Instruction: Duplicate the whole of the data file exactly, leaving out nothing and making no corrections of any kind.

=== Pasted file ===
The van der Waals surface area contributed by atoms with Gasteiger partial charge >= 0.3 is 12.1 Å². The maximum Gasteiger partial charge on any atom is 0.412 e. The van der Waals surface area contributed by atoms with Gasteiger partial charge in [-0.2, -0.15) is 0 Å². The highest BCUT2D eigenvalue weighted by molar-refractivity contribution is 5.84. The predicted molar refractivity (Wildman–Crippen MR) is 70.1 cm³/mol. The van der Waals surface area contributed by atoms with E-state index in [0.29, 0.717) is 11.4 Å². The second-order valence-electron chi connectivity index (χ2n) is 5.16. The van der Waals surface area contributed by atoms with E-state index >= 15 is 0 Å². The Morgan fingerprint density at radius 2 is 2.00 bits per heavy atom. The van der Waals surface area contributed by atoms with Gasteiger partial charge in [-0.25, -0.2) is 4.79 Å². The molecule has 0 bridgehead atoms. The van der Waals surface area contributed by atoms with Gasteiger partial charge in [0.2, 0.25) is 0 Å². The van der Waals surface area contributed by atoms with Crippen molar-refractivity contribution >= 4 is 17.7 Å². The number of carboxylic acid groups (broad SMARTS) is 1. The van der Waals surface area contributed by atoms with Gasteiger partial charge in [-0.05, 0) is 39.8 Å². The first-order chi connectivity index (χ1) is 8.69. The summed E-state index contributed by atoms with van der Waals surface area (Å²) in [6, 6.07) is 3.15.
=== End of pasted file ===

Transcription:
The van der Waals surface area contributed by atoms with Gasteiger partial charge >= 0.3 is 12.1 Å². The maximum Gasteiger partial charge on any atom is 0.412 e. The van der Waals surface area contributed by atoms with Gasteiger partial charge in [-0.2, -0.15) is 0 Å². The highest BCUT2D eigenvalue weighted by molar-refractivity contribution is 5.84. The predicted molar refractivity (Wildman–Crippen MR) is 70.1 cm³/mol. The van der Waals surface area contributed by atoms with E-state index in [0.29, 0.717) is 11.4 Å². The second-order valence-electron chi connectivity index (χ2n) is 5.16. The van der Waals surface area contributed by atoms with E-state index >= 15 is 0 Å². The Morgan fingerprint density at radius 2 is 2.00 bits per heavy atom. The van der Waals surface area contributed by atoms with Gasteiger partial charge in [-0.25, -0.2) is 4.79 Å². The molecule has 0 bridgehead atoms. The van der Waals surface area contributed by atoms with Gasteiger partial charge in [0.2, 0.25) is 0 Å². The van der Waals surface area contributed by atoms with Crippen molar-refractivity contribution >= 4 is 17.7 Å². The number of carboxylic acid groups (broad SMARTS) is 1. The van der Waals surface area contributed by atoms with Gasteiger partial charge in [-0.05, 0) is 39.8 Å². The first-order chi connectivity index (χ1) is 8.69. The summed E-state index contributed by atoms with van der Waals surface area (Å²) in [6, 6.07) is 3.15.